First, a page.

Mr. Chairman, members of the Committee, I believe that had Taiwan been a democracy in 1978-79, no American President could have accepted the PRC's three conditions and consigned Taiwan to its present weird international limbo. But the Republic of China on Taiwan was not a democracy at that time. It was a one-party, authoritarian state under martial law. That was twenty years ago. In the decades since, Taiwan has peacefully transformed itself into a multi-party democracy. Not only is its parliament fully representative and directly elected, the head of state is also elected directly by the people for the first time in all the millennia of Chinese political practice. There are no political prisoners. The press and other media are free and vigorous. Fiercely contested elections take place almost every year. GDP per capita exceeds $13,000--about 15 times what it is in mainland China. Taiwan's existence as one of only three democracies in East Asia requires a more realistic American policy.

Of course we want to have useful and cooperative relations with the People's Republic of China. And of course we hope the PRC wants to have useful and cooperative relations with us. Which is to say, these matters should be reciprocal, avoiding the present situation in which we are told that to have these useful and cooperative relations, we must take account of and act in accordance with Beijing's sensitivities and needs--including those relating to Taiwan--but somehow Beijing need not take account of American sensitivities and needs--including those relating to Taiwan.

In his excellent book, East and West, former Hong Kong Governor Christopher Patten points out that the Chinese leadership in Beijing "did not require to be led in their negotiations by intellectual titans to know that if they pushed hard enough, the British would give…. The trouble was that because Britain's bottom line was so often abandoned, the Chinese assumed it always would be abandoned." Unfortunately, all too often in its dealings with the PRC, successive American administrations have emulated the British pattern of negotiation.

Mr. Chairman, members of the Committee, if we are to act in accordance with the spirit as well as the letter of the Taiwan Relations Act, I believe we should do the following:

  • Return to the former policy of saying we take no position on what the final status of Taiwan should be, because this is a matter for negotiation between the two sides. Reiterate that the U.S. can accept any solution that is arrived at peacefully, without coercion of any kind, so long as it is acceptable to the people of Taiwan. In the absence of such an agreement, the status quo must continue, and continue without threats.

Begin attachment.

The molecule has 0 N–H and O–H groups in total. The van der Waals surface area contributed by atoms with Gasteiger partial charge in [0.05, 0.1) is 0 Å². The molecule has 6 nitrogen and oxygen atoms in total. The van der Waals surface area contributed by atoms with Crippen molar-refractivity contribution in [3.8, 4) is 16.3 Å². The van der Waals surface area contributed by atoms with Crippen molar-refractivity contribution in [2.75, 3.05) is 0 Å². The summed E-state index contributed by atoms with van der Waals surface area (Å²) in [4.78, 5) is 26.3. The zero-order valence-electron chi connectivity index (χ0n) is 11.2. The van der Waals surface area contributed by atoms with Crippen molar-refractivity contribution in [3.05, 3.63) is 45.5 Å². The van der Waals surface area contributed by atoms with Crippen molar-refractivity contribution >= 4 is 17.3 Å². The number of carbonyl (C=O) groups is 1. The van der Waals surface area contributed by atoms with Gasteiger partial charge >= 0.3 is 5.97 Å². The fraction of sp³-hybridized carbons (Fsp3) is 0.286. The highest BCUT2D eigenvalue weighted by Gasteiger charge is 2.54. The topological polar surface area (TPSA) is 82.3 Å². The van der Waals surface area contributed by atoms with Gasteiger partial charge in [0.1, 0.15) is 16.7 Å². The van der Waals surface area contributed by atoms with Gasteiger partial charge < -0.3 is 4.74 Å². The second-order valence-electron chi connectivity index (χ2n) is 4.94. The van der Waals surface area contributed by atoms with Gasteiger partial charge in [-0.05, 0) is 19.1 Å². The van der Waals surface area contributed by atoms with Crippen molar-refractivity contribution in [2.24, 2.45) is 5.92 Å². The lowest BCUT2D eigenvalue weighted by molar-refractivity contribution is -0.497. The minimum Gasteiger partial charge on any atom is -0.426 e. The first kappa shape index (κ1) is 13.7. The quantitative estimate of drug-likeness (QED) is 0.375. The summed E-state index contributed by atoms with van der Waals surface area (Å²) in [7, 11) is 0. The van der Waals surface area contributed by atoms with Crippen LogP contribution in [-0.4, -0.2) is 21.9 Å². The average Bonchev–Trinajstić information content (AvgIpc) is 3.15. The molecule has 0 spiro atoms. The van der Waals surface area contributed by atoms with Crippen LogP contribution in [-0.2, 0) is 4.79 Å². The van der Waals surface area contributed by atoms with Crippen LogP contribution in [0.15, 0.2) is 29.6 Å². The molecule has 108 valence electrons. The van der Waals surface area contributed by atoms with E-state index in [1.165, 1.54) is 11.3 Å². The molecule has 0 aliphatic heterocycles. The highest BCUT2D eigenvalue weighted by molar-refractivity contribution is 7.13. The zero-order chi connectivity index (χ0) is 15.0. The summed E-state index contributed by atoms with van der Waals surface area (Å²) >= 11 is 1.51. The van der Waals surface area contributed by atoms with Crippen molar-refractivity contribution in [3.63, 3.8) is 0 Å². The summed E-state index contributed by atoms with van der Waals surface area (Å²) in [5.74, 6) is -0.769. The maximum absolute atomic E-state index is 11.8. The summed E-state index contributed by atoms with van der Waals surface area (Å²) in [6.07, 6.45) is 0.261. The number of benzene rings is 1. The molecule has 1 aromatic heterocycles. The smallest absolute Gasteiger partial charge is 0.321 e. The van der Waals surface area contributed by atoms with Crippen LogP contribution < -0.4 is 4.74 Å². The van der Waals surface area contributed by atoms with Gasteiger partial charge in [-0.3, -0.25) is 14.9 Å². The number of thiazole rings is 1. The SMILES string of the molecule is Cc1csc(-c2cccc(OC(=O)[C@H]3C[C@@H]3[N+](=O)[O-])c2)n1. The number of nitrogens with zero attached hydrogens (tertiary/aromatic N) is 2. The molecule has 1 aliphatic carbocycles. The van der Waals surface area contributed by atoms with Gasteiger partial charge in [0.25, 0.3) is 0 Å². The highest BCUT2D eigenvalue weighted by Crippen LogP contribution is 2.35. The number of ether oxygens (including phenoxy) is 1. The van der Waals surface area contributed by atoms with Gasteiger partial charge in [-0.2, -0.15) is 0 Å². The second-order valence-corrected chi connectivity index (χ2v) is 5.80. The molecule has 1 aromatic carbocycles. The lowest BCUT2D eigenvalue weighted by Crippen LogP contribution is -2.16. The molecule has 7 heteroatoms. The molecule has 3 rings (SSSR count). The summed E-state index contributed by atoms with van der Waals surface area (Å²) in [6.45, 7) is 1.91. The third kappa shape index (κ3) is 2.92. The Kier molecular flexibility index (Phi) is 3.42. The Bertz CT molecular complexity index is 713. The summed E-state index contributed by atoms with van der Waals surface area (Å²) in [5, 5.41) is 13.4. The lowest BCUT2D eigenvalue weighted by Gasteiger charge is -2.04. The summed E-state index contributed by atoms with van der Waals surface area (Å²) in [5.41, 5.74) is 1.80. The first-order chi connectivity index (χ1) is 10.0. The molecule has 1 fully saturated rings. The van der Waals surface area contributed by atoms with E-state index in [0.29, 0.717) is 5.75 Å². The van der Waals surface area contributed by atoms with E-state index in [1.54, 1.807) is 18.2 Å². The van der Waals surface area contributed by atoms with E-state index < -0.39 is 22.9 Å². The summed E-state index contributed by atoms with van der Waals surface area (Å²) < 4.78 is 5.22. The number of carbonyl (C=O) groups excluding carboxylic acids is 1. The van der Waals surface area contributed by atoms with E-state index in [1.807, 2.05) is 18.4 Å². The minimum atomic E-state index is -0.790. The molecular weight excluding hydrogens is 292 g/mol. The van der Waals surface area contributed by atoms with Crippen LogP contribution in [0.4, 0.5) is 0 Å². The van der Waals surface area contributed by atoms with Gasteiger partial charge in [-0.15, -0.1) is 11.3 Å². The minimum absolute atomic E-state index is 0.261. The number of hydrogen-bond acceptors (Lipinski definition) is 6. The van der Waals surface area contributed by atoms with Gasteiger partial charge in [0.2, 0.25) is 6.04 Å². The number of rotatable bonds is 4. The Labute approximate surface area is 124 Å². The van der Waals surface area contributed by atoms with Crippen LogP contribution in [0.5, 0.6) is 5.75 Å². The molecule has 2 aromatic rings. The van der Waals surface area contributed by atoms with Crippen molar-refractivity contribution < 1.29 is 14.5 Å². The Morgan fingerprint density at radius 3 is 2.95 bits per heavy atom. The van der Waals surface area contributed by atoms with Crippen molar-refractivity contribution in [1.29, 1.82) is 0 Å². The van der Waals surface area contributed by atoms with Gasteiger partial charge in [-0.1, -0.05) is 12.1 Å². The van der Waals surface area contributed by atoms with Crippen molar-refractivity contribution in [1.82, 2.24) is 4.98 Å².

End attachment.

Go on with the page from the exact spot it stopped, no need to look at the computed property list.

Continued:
• Even though it is a neuralgic point for the PRC, we should continue to press for a renunciation of the use of force against Taiwan. As stated in the TRA, the U.S. decision "to establish diplomatic relations with the People's Republic of China rests upon the expectation that the future of Taiwan will be determined by peaceful means"; and "any effort to determine the future of Taiwan by other than peaceful means, including by boycotts and embargoes [would be considered] a threat to the peace and security of the Western Pacific and of grave concern to the United States."

  • Obey the implicit injunction of the TRA to support Taiwan's membership in the international financial institutions, the World Trade Organization, and other international organizations. Beijing's continuing campaign to squeeze Taiwan utterly out of international life, including the work of purely humanitarian organizations as well as technical bodies in fields such as telecommunications, aviation, marine transport, and the regulation of intellectual property, cannot be defended and should not be accepted. The United States should cease its passivity and support membership in such organizations as a matter of law, as a matter of realism, and as a step which is in the interest of the proper functioning of those organizations themselves.

In short, it is time for the Executive branch to recognize, as the Congress did in writing the TRA, and as it continues to do in resolutions, that Taiwan's existence as a multi-party democracy and a free-market economy--matters which were the fruit of so much work and so many sacrifices by the people of Taiwan--responds to important U.S. interests and must be protected. A policy which takes account only of our interests vis-à-vis the PRC, and fails to take account of our substantial interests in Taiwan's democracy and its future, cannot be considered realistic.

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Harvey Feldman

Former Distinguished Fellow in China Policy